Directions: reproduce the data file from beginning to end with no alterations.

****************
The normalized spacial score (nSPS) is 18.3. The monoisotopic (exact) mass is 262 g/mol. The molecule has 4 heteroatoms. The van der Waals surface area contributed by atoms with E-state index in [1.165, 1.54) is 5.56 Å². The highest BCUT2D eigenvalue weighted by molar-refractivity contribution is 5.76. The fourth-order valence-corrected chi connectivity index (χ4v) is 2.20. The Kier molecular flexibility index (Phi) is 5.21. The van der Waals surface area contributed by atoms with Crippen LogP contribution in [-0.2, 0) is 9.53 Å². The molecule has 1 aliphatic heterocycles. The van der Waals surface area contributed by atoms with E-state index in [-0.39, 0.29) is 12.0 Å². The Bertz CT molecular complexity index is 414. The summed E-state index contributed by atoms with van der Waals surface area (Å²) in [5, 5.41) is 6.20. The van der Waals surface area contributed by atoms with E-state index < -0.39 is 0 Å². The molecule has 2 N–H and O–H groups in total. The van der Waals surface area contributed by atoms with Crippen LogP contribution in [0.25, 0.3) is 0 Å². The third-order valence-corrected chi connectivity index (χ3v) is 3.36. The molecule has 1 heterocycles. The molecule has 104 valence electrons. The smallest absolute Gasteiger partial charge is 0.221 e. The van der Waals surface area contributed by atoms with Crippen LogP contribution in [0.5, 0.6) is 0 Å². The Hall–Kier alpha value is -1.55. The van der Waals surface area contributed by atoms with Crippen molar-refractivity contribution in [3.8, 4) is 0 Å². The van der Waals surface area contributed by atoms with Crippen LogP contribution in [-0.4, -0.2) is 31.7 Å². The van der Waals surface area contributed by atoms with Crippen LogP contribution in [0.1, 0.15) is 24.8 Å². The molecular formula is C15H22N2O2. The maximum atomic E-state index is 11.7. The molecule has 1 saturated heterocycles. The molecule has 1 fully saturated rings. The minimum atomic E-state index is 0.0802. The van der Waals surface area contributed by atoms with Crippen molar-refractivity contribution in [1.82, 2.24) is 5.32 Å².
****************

The normalized spacial score (nSPS) is 18.3. The monoisotopic (exact) mass is 262 g/mol. The molecule has 4 heteroatoms. The van der Waals surface area contributed by atoms with E-state index in [1.165, 1.54) is 5.56 Å². The highest BCUT2D eigenvalue weighted by molar-refractivity contribution is 5.76. The fourth-order valence-corrected chi connectivity index (χ4v) is 2.20. The Kier molecular flexibility index (Phi) is 5.21. The van der Waals surface area contributed by atoms with Crippen LogP contribution in [-0.2, 0) is 9.53 Å². The molecule has 1 aliphatic heterocycles. The van der Waals surface area contributed by atoms with E-state index in [-0.39, 0.29) is 12.0 Å². The Bertz CT molecular complexity index is 414. The summed E-state index contributed by atoms with van der Waals surface area (Å²) in [5, 5.41) is 6.20. The van der Waals surface area contributed by atoms with E-state index < -0.39 is 0 Å². The molecule has 2 N–H and O–H groups in total. The van der Waals surface area contributed by atoms with Crippen LogP contribution in [0.25, 0.3) is 0 Å². The third-order valence-corrected chi connectivity index (χ3v) is 3.36. The molecule has 1 heterocycles. The molecule has 104 valence electrons. The smallest absolute Gasteiger partial charge is 0.221 e. The van der Waals surface area contributed by atoms with Crippen LogP contribution in [0.5, 0.6) is 0 Å². The Hall–Kier alpha value is -1.55. The van der Waals surface area contributed by atoms with Crippen molar-refractivity contribution in [3.8, 4) is 0 Å². The van der Waals surface area contributed by atoms with Crippen LogP contribution in [-0.4, -0.2) is 31.7 Å². The van der Waals surface area contributed by atoms with Crippen LogP contribution in [0.1, 0.15) is 24.8 Å². The molecular formula is C15H22N2O2. The maximum atomic E-state index is 11.7. The molecule has 1 saturated heterocycles. The molecule has 1 fully saturated rings. The minimum atomic E-state index is 0.0802. The van der Waals surface area contributed by atoms with Crippen molar-refractivity contribution in [1.82, 2.24) is 5.32 Å².